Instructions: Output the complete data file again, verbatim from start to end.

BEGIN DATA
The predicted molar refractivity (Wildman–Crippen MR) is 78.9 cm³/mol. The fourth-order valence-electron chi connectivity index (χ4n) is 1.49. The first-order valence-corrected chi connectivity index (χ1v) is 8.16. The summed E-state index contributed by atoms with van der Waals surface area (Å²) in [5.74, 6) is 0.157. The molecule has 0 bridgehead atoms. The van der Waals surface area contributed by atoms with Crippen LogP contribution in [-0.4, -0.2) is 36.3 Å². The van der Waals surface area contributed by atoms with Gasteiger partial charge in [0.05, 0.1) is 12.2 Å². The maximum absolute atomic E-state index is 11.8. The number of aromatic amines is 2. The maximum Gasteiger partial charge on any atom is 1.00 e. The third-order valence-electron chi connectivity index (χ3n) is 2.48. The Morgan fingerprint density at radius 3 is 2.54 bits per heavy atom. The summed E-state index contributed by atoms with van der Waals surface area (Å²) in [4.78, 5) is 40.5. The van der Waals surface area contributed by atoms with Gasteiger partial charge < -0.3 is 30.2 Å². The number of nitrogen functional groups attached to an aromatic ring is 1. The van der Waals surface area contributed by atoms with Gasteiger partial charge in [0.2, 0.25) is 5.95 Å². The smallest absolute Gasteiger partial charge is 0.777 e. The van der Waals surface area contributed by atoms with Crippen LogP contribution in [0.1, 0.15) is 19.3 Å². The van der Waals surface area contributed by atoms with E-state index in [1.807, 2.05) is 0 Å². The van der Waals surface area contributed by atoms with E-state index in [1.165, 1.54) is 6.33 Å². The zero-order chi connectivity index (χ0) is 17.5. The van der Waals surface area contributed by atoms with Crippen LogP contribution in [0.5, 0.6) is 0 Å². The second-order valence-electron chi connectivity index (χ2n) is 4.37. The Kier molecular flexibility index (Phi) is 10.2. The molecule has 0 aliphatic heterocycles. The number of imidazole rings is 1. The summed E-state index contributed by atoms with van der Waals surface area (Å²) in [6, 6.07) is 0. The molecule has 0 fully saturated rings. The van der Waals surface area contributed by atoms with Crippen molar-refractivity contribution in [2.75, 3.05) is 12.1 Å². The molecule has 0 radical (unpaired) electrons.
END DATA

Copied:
The predicted molar refractivity (Wildman–Crippen MR) is 78.9 cm³/mol. The fourth-order valence-electron chi connectivity index (χ4n) is 1.49. The first-order valence-corrected chi connectivity index (χ1v) is 8.16. The summed E-state index contributed by atoms with van der Waals surface area (Å²) in [5.74, 6) is 0.157. The molecule has 0 bridgehead atoms. The van der Waals surface area contributed by atoms with Crippen LogP contribution in [-0.4, -0.2) is 36.3 Å². The van der Waals surface area contributed by atoms with Gasteiger partial charge in [0.05, 0.1) is 12.2 Å². The maximum absolute atomic E-state index is 11.8. The number of aromatic amines is 2. The maximum Gasteiger partial charge on any atom is 1.00 e. The third-order valence-electron chi connectivity index (χ3n) is 2.48. The Morgan fingerprint density at radius 3 is 2.54 bits per heavy atom. The summed E-state index contributed by atoms with van der Waals surface area (Å²) in [4.78, 5) is 40.5. The van der Waals surface area contributed by atoms with Gasteiger partial charge < -0.3 is 30.2 Å². The number of nitrogen functional groups attached to an aromatic ring is 1. The van der Waals surface area contributed by atoms with Gasteiger partial charge in [0.2, 0.25) is 5.95 Å². The smallest absolute Gasteiger partial charge is 0.777 e. The van der Waals surface area contributed by atoms with Crippen LogP contribution in [0.1, 0.15) is 19.3 Å². The van der Waals surface area contributed by atoms with E-state index in [1.807, 2.05) is 0 Å². The van der Waals surface area contributed by atoms with E-state index in [1.165, 1.54) is 6.33 Å². The zero-order chi connectivity index (χ0) is 17.5. The van der Waals surface area contributed by atoms with Crippen LogP contribution in [0.5, 0.6) is 0 Å². The second-order valence-electron chi connectivity index (χ2n) is 4.37. The Kier molecular flexibility index (Phi) is 10.2. The molecule has 0 aliphatic heterocycles. The number of imidazole rings is 1. The summed E-state index contributed by atoms with van der Waals surface area (Å²) in [6, 6.07) is 0. The molecule has 0 fully saturated rings. The van der Waals surface area contributed by atoms with Crippen molar-refractivity contribution in [2.75, 3.05) is 12.1 Å². The molecule has 0 radical (unpaired) electrons.